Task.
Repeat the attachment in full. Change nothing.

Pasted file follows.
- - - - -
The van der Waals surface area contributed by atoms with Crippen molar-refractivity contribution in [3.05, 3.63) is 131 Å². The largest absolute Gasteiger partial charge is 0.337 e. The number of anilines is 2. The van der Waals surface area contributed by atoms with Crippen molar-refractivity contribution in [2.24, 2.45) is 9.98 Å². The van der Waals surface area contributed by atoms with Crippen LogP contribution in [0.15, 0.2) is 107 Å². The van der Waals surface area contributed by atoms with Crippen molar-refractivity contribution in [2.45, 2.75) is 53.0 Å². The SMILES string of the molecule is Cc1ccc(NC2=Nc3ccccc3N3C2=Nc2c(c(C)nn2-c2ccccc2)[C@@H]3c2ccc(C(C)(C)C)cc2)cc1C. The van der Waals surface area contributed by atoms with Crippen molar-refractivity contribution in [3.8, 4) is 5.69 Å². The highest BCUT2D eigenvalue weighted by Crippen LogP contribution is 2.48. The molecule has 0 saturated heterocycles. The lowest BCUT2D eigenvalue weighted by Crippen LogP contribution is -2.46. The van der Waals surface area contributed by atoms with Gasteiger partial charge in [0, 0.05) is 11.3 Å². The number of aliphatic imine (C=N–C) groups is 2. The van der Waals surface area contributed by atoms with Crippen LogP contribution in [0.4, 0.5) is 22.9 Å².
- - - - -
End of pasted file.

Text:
The van der Waals surface area contributed by atoms with Crippen molar-refractivity contribution in [3.05, 3.63) is 131 Å². The largest absolute Gasteiger partial charge is 0.337 e. The number of anilines is 2. The van der Waals surface area contributed by atoms with Crippen molar-refractivity contribution in [2.24, 2.45) is 9.98 Å². The van der Waals surface area contributed by atoms with Crippen LogP contribution in [0.15, 0.2) is 107 Å². The van der Waals surface area contributed by atoms with Crippen molar-refractivity contribution in [2.45, 2.75) is 53.0 Å². The SMILES string of the molecule is Cc1ccc(NC2=Nc3ccccc3N3C2=Nc2c(c(C)nn2-c2ccccc2)[C@@H]3c2ccc(C(C)(C)C)cc2)cc1C. The van der Waals surface area contributed by atoms with Crippen molar-refractivity contribution in [3.8, 4) is 5.69 Å². The highest BCUT2D eigenvalue weighted by Crippen LogP contribution is 2.48. The molecule has 0 saturated heterocycles. The lowest BCUT2D eigenvalue weighted by Crippen LogP contribution is -2.46. The van der Waals surface area contributed by atoms with Gasteiger partial charge in [0, 0.05) is 11.3 Å². The number of aliphatic imine (C=N–C) groups is 2. The van der Waals surface area contributed by atoms with Crippen LogP contribution in [0.4, 0.5) is 22.9 Å².